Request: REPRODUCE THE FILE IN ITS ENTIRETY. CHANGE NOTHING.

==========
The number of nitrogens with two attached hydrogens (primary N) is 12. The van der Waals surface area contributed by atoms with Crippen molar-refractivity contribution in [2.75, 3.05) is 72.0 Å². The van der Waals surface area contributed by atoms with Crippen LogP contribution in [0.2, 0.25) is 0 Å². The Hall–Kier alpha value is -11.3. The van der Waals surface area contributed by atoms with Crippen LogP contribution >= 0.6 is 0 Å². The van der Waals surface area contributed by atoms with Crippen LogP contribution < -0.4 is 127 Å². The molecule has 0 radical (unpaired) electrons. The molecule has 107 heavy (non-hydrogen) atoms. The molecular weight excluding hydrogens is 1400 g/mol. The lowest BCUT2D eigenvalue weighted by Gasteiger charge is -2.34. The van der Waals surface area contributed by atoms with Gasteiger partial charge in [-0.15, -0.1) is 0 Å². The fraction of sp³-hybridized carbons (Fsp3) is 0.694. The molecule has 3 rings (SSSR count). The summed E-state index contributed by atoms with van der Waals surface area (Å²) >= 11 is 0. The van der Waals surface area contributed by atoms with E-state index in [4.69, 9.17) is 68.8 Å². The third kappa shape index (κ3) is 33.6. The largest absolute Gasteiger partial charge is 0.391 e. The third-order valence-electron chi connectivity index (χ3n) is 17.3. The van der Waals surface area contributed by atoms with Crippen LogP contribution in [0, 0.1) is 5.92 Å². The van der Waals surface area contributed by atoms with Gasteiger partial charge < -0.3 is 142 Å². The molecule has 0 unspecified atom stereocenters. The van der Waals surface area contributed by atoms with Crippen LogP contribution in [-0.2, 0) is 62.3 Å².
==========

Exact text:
The number of nitrogens with two attached hydrogens (primary N) is 12. The van der Waals surface area contributed by atoms with Crippen molar-refractivity contribution in [2.75, 3.05) is 72.0 Å². The van der Waals surface area contributed by atoms with Crippen LogP contribution in [0.2, 0.25) is 0 Å². The Hall–Kier alpha value is -11.3. The van der Waals surface area contributed by atoms with Crippen LogP contribution >= 0.6 is 0 Å². The van der Waals surface area contributed by atoms with Crippen LogP contribution < -0.4 is 127 Å². The molecule has 0 radical (unpaired) electrons. The molecule has 107 heavy (non-hydrogen) atoms. The molecular weight excluding hydrogens is 1400 g/mol. The lowest BCUT2D eigenvalue weighted by Gasteiger charge is -2.34. The van der Waals surface area contributed by atoms with Gasteiger partial charge in [-0.15, -0.1) is 0 Å². The fraction of sp³-hybridized carbons (Fsp3) is 0.694. The molecule has 3 rings (SSSR count). The summed E-state index contributed by atoms with van der Waals surface area (Å²) >= 11 is 0. The van der Waals surface area contributed by atoms with E-state index in [4.69, 9.17) is 68.8 Å². The third kappa shape index (κ3) is 33.6. The largest absolute Gasteiger partial charge is 0.391 e. The third-order valence-electron chi connectivity index (χ3n) is 17.3. The van der Waals surface area contributed by atoms with Crippen LogP contribution in [0, 0.1) is 5.92 Å². The van der Waals surface area contributed by atoms with Gasteiger partial charge < -0.3 is 142 Å². The molecule has 0 unspecified atom stereocenters. The van der Waals surface area contributed by atoms with Crippen LogP contribution in [-0.2, 0) is 62.3 Å².